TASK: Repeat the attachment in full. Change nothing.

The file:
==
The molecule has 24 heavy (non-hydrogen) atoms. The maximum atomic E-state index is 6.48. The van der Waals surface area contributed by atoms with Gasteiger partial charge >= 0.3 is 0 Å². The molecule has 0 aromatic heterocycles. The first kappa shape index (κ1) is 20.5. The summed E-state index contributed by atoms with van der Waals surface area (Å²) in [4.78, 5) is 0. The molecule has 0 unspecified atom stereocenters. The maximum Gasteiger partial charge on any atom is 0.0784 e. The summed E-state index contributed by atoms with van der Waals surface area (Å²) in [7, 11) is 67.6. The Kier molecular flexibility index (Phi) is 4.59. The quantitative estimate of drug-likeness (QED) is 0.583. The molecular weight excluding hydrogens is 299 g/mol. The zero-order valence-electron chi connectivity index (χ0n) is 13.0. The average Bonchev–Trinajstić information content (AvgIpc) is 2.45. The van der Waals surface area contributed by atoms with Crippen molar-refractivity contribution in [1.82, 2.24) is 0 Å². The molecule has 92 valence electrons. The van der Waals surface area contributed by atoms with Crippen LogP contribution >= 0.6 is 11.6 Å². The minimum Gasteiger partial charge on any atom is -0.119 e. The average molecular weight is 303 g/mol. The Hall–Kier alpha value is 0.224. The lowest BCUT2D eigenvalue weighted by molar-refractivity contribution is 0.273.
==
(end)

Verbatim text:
The molecule has 24 heavy (non-hydrogen) atoms. The maximum atomic E-state index is 6.48. The van der Waals surface area contributed by atoms with Gasteiger partial charge >= 0.3 is 0 Å². The molecule has 0 aromatic heterocycles. The first kappa shape index (κ1) is 20.5. The summed E-state index contributed by atoms with van der Waals surface area (Å²) in [4.78, 5) is 0. The molecule has 0 unspecified atom stereocenters. The maximum Gasteiger partial charge on any atom is 0.0784 e. The summed E-state index contributed by atoms with van der Waals surface area (Å²) in [7, 11) is 67.6. The Kier molecular flexibility index (Phi) is 4.59. The quantitative estimate of drug-likeness (QED) is 0.583. The molecular weight excluding hydrogens is 299 g/mol. The zero-order valence-electron chi connectivity index (χ0n) is 13.0. The average Bonchev–Trinajstić information content (AvgIpc) is 2.45. The van der Waals surface area contributed by atoms with Crippen molar-refractivity contribution in [1.82, 2.24) is 0 Å². The molecule has 92 valence electrons. The van der Waals surface area contributed by atoms with Crippen LogP contribution >= 0.6 is 11.6 Å². The minimum Gasteiger partial charge on any atom is -0.119 e. The average molecular weight is 303 g/mol. The Hall–Kier alpha value is 0.224. The lowest BCUT2D eigenvalue weighted by molar-refractivity contribution is 0.273.